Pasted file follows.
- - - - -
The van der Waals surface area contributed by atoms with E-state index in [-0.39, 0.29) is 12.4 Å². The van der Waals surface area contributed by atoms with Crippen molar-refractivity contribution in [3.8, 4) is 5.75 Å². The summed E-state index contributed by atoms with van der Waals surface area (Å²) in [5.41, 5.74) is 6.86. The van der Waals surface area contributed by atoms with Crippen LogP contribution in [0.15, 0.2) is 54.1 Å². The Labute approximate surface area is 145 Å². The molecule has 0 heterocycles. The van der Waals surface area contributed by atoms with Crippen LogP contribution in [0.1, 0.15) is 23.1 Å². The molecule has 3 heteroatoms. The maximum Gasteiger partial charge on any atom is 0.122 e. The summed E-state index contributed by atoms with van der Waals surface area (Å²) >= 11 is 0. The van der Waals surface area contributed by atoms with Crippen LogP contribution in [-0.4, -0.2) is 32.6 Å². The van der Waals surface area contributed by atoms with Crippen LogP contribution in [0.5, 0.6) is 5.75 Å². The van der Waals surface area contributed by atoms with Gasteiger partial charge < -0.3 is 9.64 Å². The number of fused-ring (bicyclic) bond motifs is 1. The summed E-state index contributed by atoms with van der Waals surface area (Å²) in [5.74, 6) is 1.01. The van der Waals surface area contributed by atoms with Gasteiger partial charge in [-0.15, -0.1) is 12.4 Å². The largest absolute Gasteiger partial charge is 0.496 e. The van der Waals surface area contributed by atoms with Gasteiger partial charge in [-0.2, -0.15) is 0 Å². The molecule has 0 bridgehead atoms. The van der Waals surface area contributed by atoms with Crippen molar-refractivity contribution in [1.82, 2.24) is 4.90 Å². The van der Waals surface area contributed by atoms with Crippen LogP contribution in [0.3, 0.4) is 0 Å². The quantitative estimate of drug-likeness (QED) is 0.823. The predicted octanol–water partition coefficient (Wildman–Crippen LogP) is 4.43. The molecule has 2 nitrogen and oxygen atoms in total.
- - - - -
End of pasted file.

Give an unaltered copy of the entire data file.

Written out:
The van der Waals surface area contributed by atoms with E-state index in [-0.39, 0.29) is 12.4 Å². The van der Waals surface area contributed by atoms with Crippen molar-refractivity contribution in [3.8, 4) is 5.75 Å². The summed E-state index contributed by atoms with van der Waals surface area (Å²) in [5.41, 5.74) is 6.86. The van der Waals surface area contributed by atoms with Crippen LogP contribution in [0.15, 0.2) is 54.1 Å². The Labute approximate surface area is 145 Å². The molecule has 0 heterocycles. The van der Waals surface area contributed by atoms with Crippen LogP contribution in [0.1, 0.15) is 23.1 Å². The molecule has 3 heteroatoms. The maximum Gasteiger partial charge on any atom is 0.122 e. The summed E-state index contributed by atoms with van der Waals surface area (Å²) >= 11 is 0. The van der Waals surface area contributed by atoms with Crippen LogP contribution in [-0.4, -0.2) is 32.6 Å². The van der Waals surface area contributed by atoms with Crippen LogP contribution in [0.5, 0.6) is 5.75 Å². The van der Waals surface area contributed by atoms with Gasteiger partial charge < -0.3 is 9.64 Å². The number of fused-ring (bicyclic) bond motifs is 1. The summed E-state index contributed by atoms with van der Waals surface area (Å²) in [5.74, 6) is 1.01. The van der Waals surface area contributed by atoms with Gasteiger partial charge in [-0.15, -0.1) is 12.4 Å². The largest absolute Gasteiger partial charge is 0.496 e. The van der Waals surface area contributed by atoms with Gasteiger partial charge in [-0.2, -0.15) is 0 Å². The molecule has 0 bridgehead atoms. The van der Waals surface area contributed by atoms with Crippen molar-refractivity contribution in [1.82, 2.24) is 4.90 Å². The van der Waals surface area contributed by atoms with Crippen LogP contribution in [0.3, 0.4) is 0 Å². The quantitative estimate of drug-likeness (QED) is 0.823. The predicted octanol–water partition coefficient (Wildman–Crippen LogP) is 4.43. The molecule has 2 nitrogen and oxygen atoms in total.